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Marine microbial populations: Potential sensors of the global change in the ocean

Marine microbial populations: Potential sensors of the global change in the ocean
Credit: Spanish National Research Council

Animal and plant populations have been extensively studied, which has helped to elucidate ecosystem processes and evolutionary adaptations. However, this has not been the case with microbial populations, due to the impossibility of isolating, culturing and analyzing the genetic content of the different species and their individuals in the laboratory. Therefore, although it is known that populations of microorganisms include a great diversity, it remains largely uncharacterized.

Now, a new study from the Institut de Ciències del Mar (ICM-CSIC) recently published in the journal Microbiome highlights the potential of marine as indicators of global change. Specifically, the work analyzes the knowledge generated to date on marine microbial populations and their role in the ecosystem, concluding that their analysis through space and time could reflect the effects of global change.

"This is because small genetic changes in these populations could be more directly correlated with the slight but continuous associated with global change, than the analysis of species," explains Ramiro Logares, the study's author.

According to the researcher, this would not have been possible without new molecular and , which have made it possible to explore at the genetic level and in a more generalized way the distribution and diversity of microbial populations in their natural environments.

"These approaches have made it possible to detect genetic variations that could reflect adaptations to environmental changes at contemporary scales, i.e., decades or years," adds Logares.

Large-scale application of molecular techniques

The study of the variability of microorganism populations has been possible thanks to the large-scale application of molecular techniques such as metagenomics and metatranscriptomics, which have revolutionized the ability to analyze these populations directly from their habitats, overcoming some of the limitations of traditional laboratory culture methods.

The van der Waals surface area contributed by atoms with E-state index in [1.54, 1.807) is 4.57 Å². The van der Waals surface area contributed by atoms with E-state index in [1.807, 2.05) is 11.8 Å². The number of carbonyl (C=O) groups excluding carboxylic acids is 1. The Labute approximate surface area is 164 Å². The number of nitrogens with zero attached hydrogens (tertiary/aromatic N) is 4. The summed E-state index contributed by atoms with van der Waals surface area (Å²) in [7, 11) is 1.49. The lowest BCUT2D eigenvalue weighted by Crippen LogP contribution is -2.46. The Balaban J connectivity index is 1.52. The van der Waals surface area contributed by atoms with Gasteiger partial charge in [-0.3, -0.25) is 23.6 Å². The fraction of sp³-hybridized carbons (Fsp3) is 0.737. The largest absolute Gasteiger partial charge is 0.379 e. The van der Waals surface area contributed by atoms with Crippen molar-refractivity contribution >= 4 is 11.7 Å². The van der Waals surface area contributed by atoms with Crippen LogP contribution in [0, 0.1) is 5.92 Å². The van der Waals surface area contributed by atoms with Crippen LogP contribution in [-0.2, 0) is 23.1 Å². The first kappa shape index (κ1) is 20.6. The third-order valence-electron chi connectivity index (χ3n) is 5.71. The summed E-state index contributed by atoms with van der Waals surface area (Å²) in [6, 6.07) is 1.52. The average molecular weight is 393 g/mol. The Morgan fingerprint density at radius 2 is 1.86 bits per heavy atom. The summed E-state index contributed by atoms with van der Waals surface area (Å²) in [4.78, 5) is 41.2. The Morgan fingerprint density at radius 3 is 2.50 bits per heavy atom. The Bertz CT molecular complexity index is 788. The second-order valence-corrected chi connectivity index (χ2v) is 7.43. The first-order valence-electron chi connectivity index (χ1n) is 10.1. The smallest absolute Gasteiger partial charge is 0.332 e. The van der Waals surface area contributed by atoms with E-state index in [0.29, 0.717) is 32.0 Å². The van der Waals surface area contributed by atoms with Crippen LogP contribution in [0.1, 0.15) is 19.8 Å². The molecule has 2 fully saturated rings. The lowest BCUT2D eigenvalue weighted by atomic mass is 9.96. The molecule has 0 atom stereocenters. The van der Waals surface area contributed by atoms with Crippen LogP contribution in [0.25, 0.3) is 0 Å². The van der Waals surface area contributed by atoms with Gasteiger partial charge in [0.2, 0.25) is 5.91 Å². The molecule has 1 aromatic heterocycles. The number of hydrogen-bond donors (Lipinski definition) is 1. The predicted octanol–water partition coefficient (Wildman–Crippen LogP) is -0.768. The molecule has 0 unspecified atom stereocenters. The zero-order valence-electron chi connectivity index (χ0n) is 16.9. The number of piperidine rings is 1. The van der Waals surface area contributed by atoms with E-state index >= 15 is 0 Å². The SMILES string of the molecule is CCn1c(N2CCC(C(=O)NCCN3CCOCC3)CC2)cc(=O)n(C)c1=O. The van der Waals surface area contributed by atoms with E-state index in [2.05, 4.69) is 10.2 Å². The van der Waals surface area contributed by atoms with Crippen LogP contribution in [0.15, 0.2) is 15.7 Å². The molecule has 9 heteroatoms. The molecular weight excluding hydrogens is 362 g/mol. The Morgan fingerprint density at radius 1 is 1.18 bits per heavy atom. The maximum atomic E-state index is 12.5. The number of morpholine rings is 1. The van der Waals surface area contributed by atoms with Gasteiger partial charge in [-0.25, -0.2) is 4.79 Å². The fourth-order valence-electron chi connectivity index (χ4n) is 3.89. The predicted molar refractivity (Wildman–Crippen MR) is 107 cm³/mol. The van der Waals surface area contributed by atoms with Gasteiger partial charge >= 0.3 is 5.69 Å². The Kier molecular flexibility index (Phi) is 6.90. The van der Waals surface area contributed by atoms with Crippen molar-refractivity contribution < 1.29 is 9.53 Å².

Specifically, from uncultured aquatic microbial species were compiled for this study. The results indicated substantial genetic diversity in marine microbial populations and identified distinct patterns of population differentiation and adaptation. This highlights the important role of environmental selection, determined, among other things, by temperature, in structuring microbial populations.

"This work highlights the importance of increasing our understanding of microbial populations in the ocean. Knowing the genetic diversity and population dynamics of marine microbes allows us to obtain valuable information on their resilience or vulnerability to global change," says Logares.

Overall, the work, based on a review of more than 150 articles, delves into the characteristics and structure of microbial populations, offering a complete view of how the genetic variability of populations can be related to ecosystem processes and evolutionary adaptations.

The study also highlights the importance of understanding microbial populations in the context of global change and their role within the marine ecosystem. In the ocean, microbes are responsible for processes such as nutrient recycling or pollutant decomposition, the efficiency of which may depend on the characteristics of microbial populations.

For this reason, the author advocates continuing to delve deeper into population genomics to unravel this still poorly understood dimension of microbial diversity, which, he predicts, "will lead to a better understanding of the architecture and functioning of the marine microbiome, something that in turn will help to design better management and conservation strategies."

More information: Ramiro Logares, Decoding populations in the ocean microbiome, Microbiome (2024). DOI: 10.1186/s40168-024-01778-0

Journal information: Microbiome

Citation: Marine microbial populations: Potential sensors of the global change in the ocean (2024, April 18) retrieved 24 May 2024 from
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